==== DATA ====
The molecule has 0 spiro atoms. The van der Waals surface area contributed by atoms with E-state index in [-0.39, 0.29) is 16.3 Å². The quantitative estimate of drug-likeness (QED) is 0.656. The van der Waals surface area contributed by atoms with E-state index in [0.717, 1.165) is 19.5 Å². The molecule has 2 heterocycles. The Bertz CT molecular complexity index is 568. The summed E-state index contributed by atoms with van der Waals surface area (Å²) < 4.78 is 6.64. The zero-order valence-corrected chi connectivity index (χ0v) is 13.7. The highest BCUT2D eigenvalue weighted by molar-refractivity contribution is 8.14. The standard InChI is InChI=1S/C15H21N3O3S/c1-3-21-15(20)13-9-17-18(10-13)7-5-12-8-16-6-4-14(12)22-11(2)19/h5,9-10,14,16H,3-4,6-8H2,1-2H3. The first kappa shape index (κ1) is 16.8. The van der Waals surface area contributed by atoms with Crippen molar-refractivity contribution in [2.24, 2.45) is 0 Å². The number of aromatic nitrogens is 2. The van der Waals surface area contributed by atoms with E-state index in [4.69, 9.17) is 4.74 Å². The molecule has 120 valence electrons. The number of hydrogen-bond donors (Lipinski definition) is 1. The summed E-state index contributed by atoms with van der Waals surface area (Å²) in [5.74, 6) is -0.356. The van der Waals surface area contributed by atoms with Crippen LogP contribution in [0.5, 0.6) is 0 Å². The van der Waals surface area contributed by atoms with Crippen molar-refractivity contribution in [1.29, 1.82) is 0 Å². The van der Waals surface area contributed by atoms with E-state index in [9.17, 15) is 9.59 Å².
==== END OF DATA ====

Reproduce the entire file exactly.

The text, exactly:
The molecule has 0 spiro atoms. The van der Waals surface area contributed by atoms with E-state index in [-0.39, 0.29) is 16.3 Å². The quantitative estimate of drug-likeness (QED) is 0.656. The van der Waals surface area contributed by atoms with E-state index in [0.717, 1.165) is 19.5 Å². The molecule has 2 heterocycles. The Bertz CT molecular complexity index is 568. The summed E-state index contributed by atoms with van der Waals surface area (Å²) < 4.78 is 6.64. The zero-order valence-corrected chi connectivity index (χ0v) is 13.7. The highest BCUT2D eigenvalue weighted by molar-refractivity contribution is 8.14. The standard InChI is InChI=1S/C15H21N3O3S/c1-3-21-15(20)13-9-17-18(10-13)7-5-12-8-16-6-4-14(12)22-11(2)19/h5,9-10,14,16H,3-4,6-8H2,1-2H3. The first kappa shape index (κ1) is 16.8. The van der Waals surface area contributed by atoms with Crippen molar-refractivity contribution in [2.24, 2.45) is 0 Å². The number of aromatic nitrogens is 2. The van der Waals surface area contributed by atoms with E-state index in [4.69, 9.17) is 4.74 Å². The molecule has 120 valence electrons. The number of hydrogen-bond donors (Lipinski definition) is 1. The summed E-state index contributed by atoms with van der Waals surface area (Å²) in [5.74, 6) is -0.356. The van der Waals surface area contributed by atoms with Crippen LogP contribution in [0.5, 0.6) is 0 Å². The van der Waals surface area contributed by atoms with Crippen molar-refractivity contribution in [1.29, 1.82) is 0 Å². The van der Waals surface area contributed by atoms with E-state index in [9.17, 15) is 9.59 Å².